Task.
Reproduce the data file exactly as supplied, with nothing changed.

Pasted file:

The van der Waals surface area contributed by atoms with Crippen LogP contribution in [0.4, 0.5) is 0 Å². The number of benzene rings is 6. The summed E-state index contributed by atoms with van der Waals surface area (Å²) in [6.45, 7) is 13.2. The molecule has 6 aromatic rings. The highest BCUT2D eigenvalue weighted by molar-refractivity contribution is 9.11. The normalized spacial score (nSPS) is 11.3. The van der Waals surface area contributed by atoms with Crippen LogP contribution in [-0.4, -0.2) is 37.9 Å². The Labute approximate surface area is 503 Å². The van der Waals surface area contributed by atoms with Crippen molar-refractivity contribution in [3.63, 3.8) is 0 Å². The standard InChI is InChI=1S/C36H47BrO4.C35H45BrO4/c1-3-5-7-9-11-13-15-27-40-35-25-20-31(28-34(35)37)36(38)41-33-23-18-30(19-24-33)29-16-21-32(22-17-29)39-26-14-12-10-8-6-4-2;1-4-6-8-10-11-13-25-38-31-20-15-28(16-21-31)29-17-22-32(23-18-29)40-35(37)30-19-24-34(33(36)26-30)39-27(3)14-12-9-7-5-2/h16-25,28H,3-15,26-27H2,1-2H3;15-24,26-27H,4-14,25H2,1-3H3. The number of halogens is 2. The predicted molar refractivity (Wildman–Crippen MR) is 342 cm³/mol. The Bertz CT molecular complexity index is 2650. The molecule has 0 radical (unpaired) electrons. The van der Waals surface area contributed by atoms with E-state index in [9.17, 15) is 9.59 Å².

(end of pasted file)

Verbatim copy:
The van der Waals surface area contributed by atoms with Crippen LogP contribution in [0.4, 0.5) is 0 Å². The number of benzene rings is 6. The summed E-state index contributed by atoms with van der Waals surface area (Å²) in [6.45, 7) is 13.2. The molecule has 6 aromatic rings. The highest BCUT2D eigenvalue weighted by molar-refractivity contribution is 9.11. The normalized spacial score (nSPS) is 11.3. The van der Waals surface area contributed by atoms with Crippen LogP contribution in [-0.4, -0.2) is 37.9 Å². The Labute approximate surface area is 503 Å². The van der Waals surface area contributed by atoms with Crippen molar-refractivity contribution in [3.63, 3.8) is 0 Å². The standard InChI is InChI=1S/C36H47BrO4.C35H45BrO4/c1-3-5-7-9-11-13-15-27-40-35-25-20-31(28-34(35)37)36(38)41-33-23-18-30(19-24-33)29-16-21-32(22-17-29)39-26-14-12-10-8-6-4-2;1-4-6-8-10-11-13-25-38-31-20-15-28(16-21-31)29-17-22-32(23-18-29)40-35(37)30-19-24-34(33(36)26-30)39-27(3)14-12-9-7-5-2/h16-25,28H,3-15,26-27H2,1-2H3;15-24,26-27H,4-14,25H2,1-3H3. The number of halogens is 2. The predicted molar refractivity (Wildman–Crippen MR) is 342 cm³/mol. The Bertz CT molecular complexity index is 2650. The molecule has 0 radical (unpaired) electrons. The van der Waals surface area contributed by atoms with E-state index in [9.17, 15) is 9.59 Å².